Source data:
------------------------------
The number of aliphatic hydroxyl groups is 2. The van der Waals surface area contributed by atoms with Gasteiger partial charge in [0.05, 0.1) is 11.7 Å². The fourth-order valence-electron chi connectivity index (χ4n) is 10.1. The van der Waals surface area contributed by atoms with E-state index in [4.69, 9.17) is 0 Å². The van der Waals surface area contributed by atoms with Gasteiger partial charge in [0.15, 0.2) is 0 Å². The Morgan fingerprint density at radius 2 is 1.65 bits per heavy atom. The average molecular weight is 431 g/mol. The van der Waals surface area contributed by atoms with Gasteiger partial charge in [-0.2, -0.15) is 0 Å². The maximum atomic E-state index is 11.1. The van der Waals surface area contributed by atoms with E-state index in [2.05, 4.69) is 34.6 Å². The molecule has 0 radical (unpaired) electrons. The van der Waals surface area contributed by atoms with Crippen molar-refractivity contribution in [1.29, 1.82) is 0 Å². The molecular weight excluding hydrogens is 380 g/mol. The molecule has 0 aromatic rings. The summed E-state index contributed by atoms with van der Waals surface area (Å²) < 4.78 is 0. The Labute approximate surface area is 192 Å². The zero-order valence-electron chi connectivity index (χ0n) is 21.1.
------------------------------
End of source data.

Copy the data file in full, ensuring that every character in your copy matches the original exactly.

The number of aliphatic hydroxyl groups is 2. The van der Waals surface area contributed by atoms with Gasteiger partial charge in [0.05, 0.1) is 11.7 Å². The fourth-order valence-electron chi connectivity index (χ4n) is 10.1. The van der Waals surface area contributed by atoms with E-state index in [4.69, 9.17) is 0 Å². The van der Waals surface area contributed by atoms with Gasteiger partial charge in [0.15, 0.2) is 0 Å². The Morgan fingerprint density at radius 2 is 1.65 bits per heavy atom. The average molecular weight is 431 g/mol. The van der Waals surface area contributed by atoms with Gasteiger partial charge in [-0.2, -0.15) is 0 Å². The maximum atomic E-state index is 11.1. The van der Waals surface area contributed by atoms with E-state index in [2.05, 4.69) is 34.6 Å². The molecule has 0 radical (unpaired) electrons. The van der Waals surface area contributed by atoms with Crippen molar-refractivity contribution in [1.29, 1.82) is 0 Å². The molecular weight excluding hydrogens is 380 g/mol. The molecule has 0 aromatic rings. The summed E-state index contributed by atoms with van der Waals surface area (Å²) < 4.78 is 0. The Labute approximate surface area is 192 Å². The zero-order valence-electron chi connectivity index (χ0n) is 21.1.